Algonquins ready to act to implement co-management plan
Barriere Lake in focus ⬿

Algonquins ready to act to implement co-management plan

"We will not be ignored": Algonquins of Barriere Lake endure 8 years of inaction on Quebec-Algonquin co-management plan, ready to act
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November 10, 2014

Kitiganik (Rapid Lake Reserve), Quebec – Eight years ago, in 2006, two former Quebec Liberal Cabinet Ministers put forth joint recommendations to the Quebec Government that laid out a vision we endorsed of resource revenue sharing and co-management on our unceded Algonquin lands.

The “Ciaccia-Lincoln Recommendations” were designed to resolve the conflict generated between our community, the province, and industry concerning the unsustainable resource exploitation of our traditional territory and to deal with outstanding concerns regarding basic infrastructure on our reserve.

These Recommendations are the culmination of a research and negotiation process established by a Trilateral Agreement, signed in 1991, between our band, Quebec, and Canada. The Trilateral Agreement was meant to give us a decisive say over land and resource use on 10,000 square kilometers of our ancestral lands. Canada pulled funding from the groundbreaking resource co-management project and it stalled before the measures we developed to harmonize land use with industry and governments could be successfully implemented. A Bilateral Agreement was signed in 1998 between Barriere Lake and Quebec to move forward with the resource co-management plan and address other urgent infrastructure needs. It also failed to deliver promised results.

The “Ciaccia-Lincoln Recommendations” were developed by two former Quebec Cabinet Ministers and they can restore relations and lead to the implementation of our cutting-edge co-management plans, which are based on hundreds of hours of Algonquin cultural and socio-economic research.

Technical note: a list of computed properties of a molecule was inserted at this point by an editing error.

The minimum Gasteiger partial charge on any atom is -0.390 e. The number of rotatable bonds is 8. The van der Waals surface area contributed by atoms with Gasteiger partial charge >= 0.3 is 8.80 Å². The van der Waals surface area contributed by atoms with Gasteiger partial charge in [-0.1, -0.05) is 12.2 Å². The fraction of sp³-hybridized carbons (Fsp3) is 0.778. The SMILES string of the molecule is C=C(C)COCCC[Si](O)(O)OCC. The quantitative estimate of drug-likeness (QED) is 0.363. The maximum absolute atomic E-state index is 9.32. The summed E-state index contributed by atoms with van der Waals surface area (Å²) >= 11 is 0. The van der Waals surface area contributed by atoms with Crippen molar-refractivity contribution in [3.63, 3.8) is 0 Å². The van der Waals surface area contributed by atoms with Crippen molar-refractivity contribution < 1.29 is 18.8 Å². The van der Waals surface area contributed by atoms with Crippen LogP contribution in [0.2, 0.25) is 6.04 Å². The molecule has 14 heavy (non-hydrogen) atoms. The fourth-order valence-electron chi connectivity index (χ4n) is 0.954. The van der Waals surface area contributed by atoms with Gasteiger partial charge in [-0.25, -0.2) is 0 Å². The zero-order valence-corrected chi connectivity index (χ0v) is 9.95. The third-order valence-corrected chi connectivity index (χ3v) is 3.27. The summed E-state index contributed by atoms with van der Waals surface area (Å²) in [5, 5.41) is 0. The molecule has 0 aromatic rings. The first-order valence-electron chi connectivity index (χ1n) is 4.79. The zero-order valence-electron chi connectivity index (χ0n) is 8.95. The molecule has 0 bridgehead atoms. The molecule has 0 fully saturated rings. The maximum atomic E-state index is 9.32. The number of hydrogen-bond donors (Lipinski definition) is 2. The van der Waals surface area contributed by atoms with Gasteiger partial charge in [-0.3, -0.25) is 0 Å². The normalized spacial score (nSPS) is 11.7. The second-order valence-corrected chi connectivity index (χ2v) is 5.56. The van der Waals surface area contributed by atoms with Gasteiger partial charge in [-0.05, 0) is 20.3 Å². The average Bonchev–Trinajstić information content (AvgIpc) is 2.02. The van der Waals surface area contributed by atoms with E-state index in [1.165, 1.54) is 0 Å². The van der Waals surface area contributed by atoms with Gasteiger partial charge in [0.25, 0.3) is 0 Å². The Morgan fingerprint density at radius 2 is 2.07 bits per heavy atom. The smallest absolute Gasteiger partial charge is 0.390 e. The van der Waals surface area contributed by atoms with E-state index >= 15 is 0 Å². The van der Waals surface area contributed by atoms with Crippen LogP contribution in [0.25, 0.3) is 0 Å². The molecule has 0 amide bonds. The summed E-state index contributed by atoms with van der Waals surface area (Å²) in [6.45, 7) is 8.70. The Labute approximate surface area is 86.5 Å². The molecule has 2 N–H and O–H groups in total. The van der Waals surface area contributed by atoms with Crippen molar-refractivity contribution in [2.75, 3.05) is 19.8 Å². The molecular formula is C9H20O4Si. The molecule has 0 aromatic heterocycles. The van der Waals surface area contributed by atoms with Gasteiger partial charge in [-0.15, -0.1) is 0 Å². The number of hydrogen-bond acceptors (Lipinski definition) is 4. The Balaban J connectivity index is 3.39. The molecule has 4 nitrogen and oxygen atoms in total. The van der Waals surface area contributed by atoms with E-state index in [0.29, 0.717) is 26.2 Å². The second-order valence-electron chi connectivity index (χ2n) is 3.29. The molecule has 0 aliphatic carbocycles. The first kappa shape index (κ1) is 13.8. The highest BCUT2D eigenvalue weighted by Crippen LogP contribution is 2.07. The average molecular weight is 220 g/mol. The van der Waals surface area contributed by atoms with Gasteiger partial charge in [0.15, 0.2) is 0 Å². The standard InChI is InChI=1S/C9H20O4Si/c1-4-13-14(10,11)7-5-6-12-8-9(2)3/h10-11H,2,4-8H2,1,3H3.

Four weeks ago Barriere Lake Chief Casey Ratt sent a letter to Quebec Premier Phillipe Couillard and Quebec Minister of Aboriginal Affairs Geoffrey Kelly regarding the failures of Quebec to implement the Ciaccia-Lincoln Recommendations, jeopardizing the status of forestry operations within the Trilateral Agreement Territory. We have been met with a stony silence.

“We see these Agreements as the framework for negotiating improvements to the current poor socio-economic conditions within our community, as well as, the future of our Algonquin Peoples. We will not be satisfied until an Agreement to implement the Ciaccia-Lincoln Recommendations is achieved in the interim and our Aboriginal Rights and Title is explicitly recognized by the governments of Canada and Quebec as quickly as possible,” said Chief Casey Ratt.

Band Councillor Norman Matchewan states, “We will not be ignored. The Tsilhqot’in decision affirmed our underlying jurisdiction to these lands. We have never backed down from a fight to protect our rights and we are not about to start doing so now.”

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Contact spokespeople:

Chief Casey Ratt: 819-441-8002
Michel Thusky, Community Elder (French and English Speaking): 819-334-4099 or 819-435-2171
Tony Wawatie, Interim Director-General: 819-355-3662
Norman Matchewan: 819-441-8006

*** For further background on Barriere Lake’s Aboriginal Rights and Title and the Agreements signed with the federal and provincial governments, see attached brief presented to Douglas Eyford, Special Federal Representative appointed to conduct consultation on the interim Comprehensive Land Claims policy, which Barriere Lake has firmly rejected for reasons stated in the brief.

The Algonquins of Wolf Lake, Timiskaming, Eagle Village & Barriere Lake Presentation to
Mr. Douglas Eyford, Special Federal Representative

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